Sunday, November 5, 2017

Halloween Scrooge

I’m relieved to have survived another Halloween. I’m a Halloween scrooge and I don’t care who knows it. Surely my quarrel with Halloween has roots in trauma I experienced as a child from this holiday; trauma that has nothing to do with the undead and everything to do with myopia. I am comically nearsighted and, as a child, wore glasses with lenses thick enough to burn bugs. I have had contact lenses since the age of 16, but during my trick-or-treating years, I wore glasses. It doesn’t require rocket science to understand that when you put a plastic Halloween mask over a pair of glasses, they fog up. For this reason, I spent many a Halloween night stumbling over lawn furniture, falling in birdbaths, arguing with garden gnomes, and attempting to hack my way out of labyrinthine hedges and shrubbery with a plastic fairy wand. As my friends with 20/20 vision leapt joyously down the street, I was left in the dust extricating myself from the obstacle course of yard accoutrements and crawling through petunia beds retrieving my candy, which had spilled.

It took me years to wise up and wear costumes that did not require a mask. I’m not sure why I bothered to trick-or-treat anyway because I got to keep very little of my candy. One of my brothers has Celiac, and in order not to traumatize him alone with the unfairness of not being able to eat most of the loot we hauled in, my mother traumatized all three of us by restricting us to the same candy that my brother could eat, namely pure chocolate. So when we got home with our bulging bags, we poured the full colorful array of candy out on the kitchen table, separated the paltry few pure chocolate items from every other blessed treat, and got to keep that and that alone. My mother took our discarded candy to the local children’s rehabilitation center and gave it to the bedridden children who couldn’t go trick-or-treating. Now, all these years later, I appreciate my mother’s beautiful altruism and her brilliant system for preventing her own children from ingesting pounds of toxic junk. But as a child, I could not get on board with the good deed of treating all the little children at the rehab center to my hard-earned candy. I wonder how the nurses felt about Mom’s kindness since they had to deal with all those children jacked up on sugar who were stuck in bed. You can only play so many games of Parcheesi.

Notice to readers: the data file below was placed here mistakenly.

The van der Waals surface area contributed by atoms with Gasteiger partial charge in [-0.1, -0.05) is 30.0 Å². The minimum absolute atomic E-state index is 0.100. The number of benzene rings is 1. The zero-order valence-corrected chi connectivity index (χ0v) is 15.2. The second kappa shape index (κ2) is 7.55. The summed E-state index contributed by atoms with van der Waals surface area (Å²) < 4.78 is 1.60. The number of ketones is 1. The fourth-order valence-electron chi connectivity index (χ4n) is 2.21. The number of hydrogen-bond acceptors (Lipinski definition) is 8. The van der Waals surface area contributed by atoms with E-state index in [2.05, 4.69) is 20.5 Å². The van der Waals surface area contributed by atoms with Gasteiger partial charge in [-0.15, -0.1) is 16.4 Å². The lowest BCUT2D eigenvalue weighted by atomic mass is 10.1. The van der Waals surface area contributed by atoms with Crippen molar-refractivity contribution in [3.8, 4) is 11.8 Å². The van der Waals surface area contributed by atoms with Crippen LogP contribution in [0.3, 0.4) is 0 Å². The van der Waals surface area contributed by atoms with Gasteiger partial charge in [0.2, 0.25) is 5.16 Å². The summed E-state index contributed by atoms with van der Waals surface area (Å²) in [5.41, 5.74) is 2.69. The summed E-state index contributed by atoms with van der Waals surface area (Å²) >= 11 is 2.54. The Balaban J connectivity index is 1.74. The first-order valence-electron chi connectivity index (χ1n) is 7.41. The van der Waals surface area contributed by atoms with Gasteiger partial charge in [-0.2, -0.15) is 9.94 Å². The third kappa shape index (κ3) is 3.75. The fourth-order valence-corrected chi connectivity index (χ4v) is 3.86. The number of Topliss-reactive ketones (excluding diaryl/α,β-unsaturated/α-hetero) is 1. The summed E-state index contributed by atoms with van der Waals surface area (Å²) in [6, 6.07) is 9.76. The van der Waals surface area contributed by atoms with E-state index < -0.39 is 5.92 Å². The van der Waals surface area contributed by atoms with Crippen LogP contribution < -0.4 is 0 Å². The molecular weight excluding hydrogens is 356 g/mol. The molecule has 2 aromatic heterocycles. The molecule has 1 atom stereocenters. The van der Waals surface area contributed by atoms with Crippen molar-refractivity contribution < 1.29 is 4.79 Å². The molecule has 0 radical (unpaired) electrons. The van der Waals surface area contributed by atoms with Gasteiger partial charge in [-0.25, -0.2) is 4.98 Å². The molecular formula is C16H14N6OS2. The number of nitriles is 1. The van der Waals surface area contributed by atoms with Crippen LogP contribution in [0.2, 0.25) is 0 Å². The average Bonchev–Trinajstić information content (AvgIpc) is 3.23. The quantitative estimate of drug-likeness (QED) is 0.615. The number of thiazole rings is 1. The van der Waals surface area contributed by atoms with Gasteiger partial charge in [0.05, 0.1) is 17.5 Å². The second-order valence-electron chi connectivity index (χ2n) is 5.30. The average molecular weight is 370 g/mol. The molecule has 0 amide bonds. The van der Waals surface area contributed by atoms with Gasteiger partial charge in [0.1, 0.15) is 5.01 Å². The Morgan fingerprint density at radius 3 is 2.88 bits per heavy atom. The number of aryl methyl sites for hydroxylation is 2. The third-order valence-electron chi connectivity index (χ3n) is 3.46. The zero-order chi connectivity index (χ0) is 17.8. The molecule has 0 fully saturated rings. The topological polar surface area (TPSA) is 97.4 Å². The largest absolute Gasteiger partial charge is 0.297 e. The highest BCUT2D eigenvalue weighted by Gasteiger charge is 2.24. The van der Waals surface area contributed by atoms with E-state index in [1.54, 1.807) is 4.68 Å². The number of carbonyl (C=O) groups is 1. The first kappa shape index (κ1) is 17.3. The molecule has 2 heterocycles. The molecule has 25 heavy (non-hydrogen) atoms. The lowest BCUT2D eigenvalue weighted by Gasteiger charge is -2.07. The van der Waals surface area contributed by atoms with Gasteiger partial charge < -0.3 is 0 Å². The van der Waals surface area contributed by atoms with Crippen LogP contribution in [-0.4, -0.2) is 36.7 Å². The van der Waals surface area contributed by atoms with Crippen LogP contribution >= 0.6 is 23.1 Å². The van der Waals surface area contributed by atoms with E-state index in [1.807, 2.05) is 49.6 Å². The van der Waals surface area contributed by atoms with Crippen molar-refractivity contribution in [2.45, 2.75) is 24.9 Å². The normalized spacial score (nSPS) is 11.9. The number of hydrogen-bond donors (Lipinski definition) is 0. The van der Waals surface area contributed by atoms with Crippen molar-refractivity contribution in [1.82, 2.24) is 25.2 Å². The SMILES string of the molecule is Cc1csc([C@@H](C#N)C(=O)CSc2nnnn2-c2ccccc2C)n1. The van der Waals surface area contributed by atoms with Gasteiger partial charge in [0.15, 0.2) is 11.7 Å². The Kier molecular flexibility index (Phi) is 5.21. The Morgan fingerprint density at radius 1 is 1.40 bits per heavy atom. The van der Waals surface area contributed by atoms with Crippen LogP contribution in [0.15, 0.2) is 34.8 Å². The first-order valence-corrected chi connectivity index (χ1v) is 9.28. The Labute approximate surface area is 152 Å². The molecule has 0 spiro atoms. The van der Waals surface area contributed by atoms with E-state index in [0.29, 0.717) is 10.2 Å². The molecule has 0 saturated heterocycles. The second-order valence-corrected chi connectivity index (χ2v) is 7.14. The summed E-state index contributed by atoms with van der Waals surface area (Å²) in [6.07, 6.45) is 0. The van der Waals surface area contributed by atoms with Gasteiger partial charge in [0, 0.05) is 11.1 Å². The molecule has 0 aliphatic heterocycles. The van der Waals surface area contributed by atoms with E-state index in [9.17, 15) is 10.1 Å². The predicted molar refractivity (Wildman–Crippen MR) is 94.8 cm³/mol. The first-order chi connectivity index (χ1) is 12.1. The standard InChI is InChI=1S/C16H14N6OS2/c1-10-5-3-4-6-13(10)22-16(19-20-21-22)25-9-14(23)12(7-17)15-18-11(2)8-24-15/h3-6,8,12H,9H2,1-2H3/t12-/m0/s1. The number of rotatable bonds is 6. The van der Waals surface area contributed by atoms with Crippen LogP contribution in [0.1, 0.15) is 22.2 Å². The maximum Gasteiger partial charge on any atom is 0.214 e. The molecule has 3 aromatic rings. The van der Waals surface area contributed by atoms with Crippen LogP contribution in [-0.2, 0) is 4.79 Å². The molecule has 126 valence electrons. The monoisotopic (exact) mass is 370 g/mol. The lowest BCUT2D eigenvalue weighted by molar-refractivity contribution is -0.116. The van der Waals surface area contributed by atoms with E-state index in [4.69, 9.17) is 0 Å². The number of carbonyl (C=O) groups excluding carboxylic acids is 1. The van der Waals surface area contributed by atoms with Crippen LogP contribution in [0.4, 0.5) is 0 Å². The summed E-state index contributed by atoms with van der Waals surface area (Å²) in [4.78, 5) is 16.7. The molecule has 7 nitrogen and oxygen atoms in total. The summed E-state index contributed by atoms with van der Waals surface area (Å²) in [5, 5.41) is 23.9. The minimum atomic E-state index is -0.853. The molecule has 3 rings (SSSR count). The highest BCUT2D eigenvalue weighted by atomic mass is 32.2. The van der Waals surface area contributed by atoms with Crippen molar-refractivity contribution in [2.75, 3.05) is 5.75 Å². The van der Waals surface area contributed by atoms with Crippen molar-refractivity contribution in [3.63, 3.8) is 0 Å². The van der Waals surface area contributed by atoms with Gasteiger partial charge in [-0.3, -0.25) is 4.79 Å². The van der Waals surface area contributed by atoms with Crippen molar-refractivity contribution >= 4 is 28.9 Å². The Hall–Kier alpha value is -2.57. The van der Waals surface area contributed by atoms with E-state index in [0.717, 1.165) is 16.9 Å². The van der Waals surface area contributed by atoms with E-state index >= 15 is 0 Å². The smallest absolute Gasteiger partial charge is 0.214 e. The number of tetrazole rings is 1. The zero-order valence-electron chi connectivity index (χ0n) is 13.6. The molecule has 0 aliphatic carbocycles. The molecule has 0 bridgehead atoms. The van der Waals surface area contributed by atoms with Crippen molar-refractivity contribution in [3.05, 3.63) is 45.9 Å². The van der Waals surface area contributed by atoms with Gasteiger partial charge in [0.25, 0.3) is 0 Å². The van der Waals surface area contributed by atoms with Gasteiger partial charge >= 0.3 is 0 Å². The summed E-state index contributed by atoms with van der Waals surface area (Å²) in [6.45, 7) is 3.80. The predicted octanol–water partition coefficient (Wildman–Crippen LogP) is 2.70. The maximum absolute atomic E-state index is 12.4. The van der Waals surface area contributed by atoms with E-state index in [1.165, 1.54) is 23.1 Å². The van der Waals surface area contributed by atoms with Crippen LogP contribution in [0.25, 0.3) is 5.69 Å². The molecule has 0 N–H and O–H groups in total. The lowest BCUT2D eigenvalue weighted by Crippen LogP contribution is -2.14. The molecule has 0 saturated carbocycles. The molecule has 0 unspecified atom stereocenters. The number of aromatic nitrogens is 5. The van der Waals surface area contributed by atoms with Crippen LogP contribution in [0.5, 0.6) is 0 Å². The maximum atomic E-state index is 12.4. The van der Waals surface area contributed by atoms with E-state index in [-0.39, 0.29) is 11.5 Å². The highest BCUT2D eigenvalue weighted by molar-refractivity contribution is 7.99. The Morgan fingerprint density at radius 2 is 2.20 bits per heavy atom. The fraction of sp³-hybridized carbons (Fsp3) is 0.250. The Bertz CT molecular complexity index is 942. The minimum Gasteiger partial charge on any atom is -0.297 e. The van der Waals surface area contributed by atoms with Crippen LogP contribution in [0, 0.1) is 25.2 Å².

These days, as a nutritionist, I know that sugar is the devil’s brew, one of the most toxic substances in the universe, in the same league with radioactive waste and tweets from the Tyrannosaurus in the White House. Halloween is my personal nightmare on Elm St. When my children came home with their candy, I told them to throw out everything they didn’t like. “It’s not food,” I told them. “It’s garbage, so if you don’t like that kind of candy throw it away.” They sat at the kitchen table with a trash can and discarded at least half the loot because it was stuff they didn’t like. For a few years, when they were very little, I got away with telling them to choose a small selection to keep and that the rest was going to disappear to appease the candy ghost who would come during the night and look for candy to snatch instead of snatching little children. I managed to pare the stash down to a dull roar that way. But that didn’t last long because my children quickly figured out there’s no such thing as a candy ghost. They each had a bag of goodies and every evening after dinner for weeks they chose something for dessert. I couldn’t wait for those bags to dwindle. Unfortunately nothing keeps like sugar. That’s probably why dinosaurs had such bad teeth. Thousands of years from now, when humans have become extinct, candy will rule the Earth.